In the aftermath of the Protestant Reformation during the 1500s, which included various political and religious reformations across Europe, it was not at all clear how Christians in the western world would relate to government. For a long time, the Holy Roman Empire ruled, and the Roman Catholic Church was deeply intertwined with the state. But the structural fragmentation of western Christianity also meant the disintegration of the empire.
When the dust began to settle in the late-1500s, the Roman Catholic Church remained cooperative with the state (at least for a time) in nation-states like France and Italy. But in other places (like Germany, Switzerland, and England), different sorts of Protestants influenced their various political systems. Over time, the shifting tectonic plates of religion and government in Europe resulted in an array of relationships between church and state. And yet, deep into the 18th century, there was no place on earth where religion was completely separate from civil politics.
Sixteenth-century Anabaptists (especially in Switzerland and Southern Germany) were the first recorded Christians to argue for a distinction to be made between the jurisdiction of the state and that of local churches. But these groups made very little headway in changing their political climate. About a hundred years later, Baptists in England were making a similar set of arguments, and there is a hot debate among historians about what connection there might be between early Anabaptists and the Baptists of later centuries. Whatever you might think about a historical connection, later Baptists were quite unlike Anabaptists in their political views.
A small number of English Baptists, following the tradition of John Smyth and the Mennonites, made a sharp distinction between the people and institutions of “the church” and those of “the world.” In their view, church members should have almost nothing to do with politics or civil government. Some Christians still embrace this perspective (to one degree or another), but they are a very small minority today.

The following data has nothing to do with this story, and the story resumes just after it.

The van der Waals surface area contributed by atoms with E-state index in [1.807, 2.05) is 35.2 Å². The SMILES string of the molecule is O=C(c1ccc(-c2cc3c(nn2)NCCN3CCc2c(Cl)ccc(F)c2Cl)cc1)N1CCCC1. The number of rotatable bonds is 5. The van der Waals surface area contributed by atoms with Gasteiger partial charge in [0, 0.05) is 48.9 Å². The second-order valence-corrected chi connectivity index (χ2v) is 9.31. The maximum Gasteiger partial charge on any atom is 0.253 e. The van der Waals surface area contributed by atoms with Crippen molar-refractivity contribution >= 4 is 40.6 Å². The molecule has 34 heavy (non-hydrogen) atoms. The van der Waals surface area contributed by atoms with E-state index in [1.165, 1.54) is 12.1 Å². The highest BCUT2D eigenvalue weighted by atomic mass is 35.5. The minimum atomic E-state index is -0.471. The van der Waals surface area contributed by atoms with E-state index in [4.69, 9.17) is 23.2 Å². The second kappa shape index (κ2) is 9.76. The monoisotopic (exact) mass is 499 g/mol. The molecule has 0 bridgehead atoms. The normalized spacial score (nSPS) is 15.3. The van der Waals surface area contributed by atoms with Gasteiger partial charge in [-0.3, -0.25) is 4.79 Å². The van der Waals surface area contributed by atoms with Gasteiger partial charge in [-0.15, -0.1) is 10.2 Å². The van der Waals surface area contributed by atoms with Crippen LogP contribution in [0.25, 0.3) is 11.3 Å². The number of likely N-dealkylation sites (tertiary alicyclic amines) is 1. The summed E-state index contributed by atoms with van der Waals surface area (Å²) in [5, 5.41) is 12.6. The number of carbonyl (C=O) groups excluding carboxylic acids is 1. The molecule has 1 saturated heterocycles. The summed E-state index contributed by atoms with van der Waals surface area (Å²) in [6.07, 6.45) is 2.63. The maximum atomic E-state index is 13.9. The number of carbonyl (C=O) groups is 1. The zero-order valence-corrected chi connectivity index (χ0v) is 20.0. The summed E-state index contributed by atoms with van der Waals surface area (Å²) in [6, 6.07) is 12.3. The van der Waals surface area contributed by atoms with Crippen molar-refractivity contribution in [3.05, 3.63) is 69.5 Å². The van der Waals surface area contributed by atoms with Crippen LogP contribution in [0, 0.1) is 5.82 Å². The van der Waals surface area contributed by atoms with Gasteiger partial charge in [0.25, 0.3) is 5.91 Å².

Most English Baptists followed the tradition of Thomas Helwys and others, who advocated a distinction for the individual, rather than the whole of society. They distinguished each person as a spiritual and material entity with overlapping interests. Each person ought to engage with the local church on those matters that pertain to one’s “spiritual” life. And each individual ought to participate in the civil institutions of the state with regard for “material” life.
This spiritual-material distinction was coupled with an understanding of the church that placed all members on equal footing. Baptists are congregational in their view of church governance, so an impoverished widow and a wealthy magistrate would both have an equal vote in the most important decisions of a local church. But this dual-citizenship perspective (i.e., simultaneously a citizen of Christ’s kingdom and a citizen of the civil state) provided English Baptists of the 17th century a theological and political foundation for engaging in politics as something distinct from their churches and also as something to be influenced by them.
Across the pond and about a hundred years later, descendants of those English Baptists and colonial Puritans would pick up on and expand this fledgling political theology. And theirs was the substance that shaped the constitutional form of government we have inherited in America. This brief run through history is no argument for any one political theology, but it is evidence that one’s politics will always influence one’s theology and vice versa.
May God help us all to be thoughtful in our engagement with both.